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Abstract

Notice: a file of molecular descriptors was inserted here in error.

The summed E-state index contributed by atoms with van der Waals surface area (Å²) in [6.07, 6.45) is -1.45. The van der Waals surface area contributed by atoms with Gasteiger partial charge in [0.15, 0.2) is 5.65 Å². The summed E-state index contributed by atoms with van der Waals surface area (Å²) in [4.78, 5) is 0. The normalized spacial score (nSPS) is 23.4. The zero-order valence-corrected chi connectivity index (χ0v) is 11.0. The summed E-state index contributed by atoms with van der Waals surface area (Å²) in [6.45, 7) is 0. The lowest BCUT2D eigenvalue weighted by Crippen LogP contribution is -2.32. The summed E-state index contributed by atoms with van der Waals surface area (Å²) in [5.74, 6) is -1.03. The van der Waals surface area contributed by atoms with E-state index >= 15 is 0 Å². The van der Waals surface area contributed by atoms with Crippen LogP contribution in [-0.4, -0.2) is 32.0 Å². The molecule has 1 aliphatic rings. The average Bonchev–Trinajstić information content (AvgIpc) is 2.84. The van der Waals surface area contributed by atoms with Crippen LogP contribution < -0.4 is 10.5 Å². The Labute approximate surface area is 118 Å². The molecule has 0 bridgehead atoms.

The report of the 1997 National Institutes of Health Consensus Development Conference on hepatitis C endorsed pretreatment liver biopsy. We revisit the following questions: Does liver histology help determine the urgency of, and predict the likelihood of response to, antiviral therapy, and can surrogate markers supplant histological assessment? Because the rate of progression of chronic hepatitis C is influenced by baseline histological grade/stage, patients can be stratified into those with moderate to severe hepatitis, who merit imminent therapy, and those with mild hepatitis, in whom therapy can be postponed until more effective/tolerable treatments become available. Less advanced baseline histology has been shown to be an independent predictor of responsiveness to antiviral therapy. Although the predictive value of biopsy is insufficient to withhold therapy from patients with advanced fibrosis, baseline biopsy helps gauge expectations for the outcome of therapy. Reports have been published recently suggesting that laboratory markers can predict distinctions between low-grade fibrosis and therapy-indicating septal fibrosis/cirrhosis. These indices, however, are insufficiently reliable to predict histological distinctions in populations with varying prevalences of fibrosis/cirrhosis or to provide anything more than broad qualitative distinctions, far short of the potential information in a liver biopsy. For most patients, the value of pretreatment liver biopsy outweighs its risks, provides information about the urgency of treatment, and should be retained. Studies to identify noninvasive laboratory markers of histological activity and stage, especially genetic predictors of accelerated disease progression, command a high priority. (HEPATOLOGY 2002;36:S152-S160).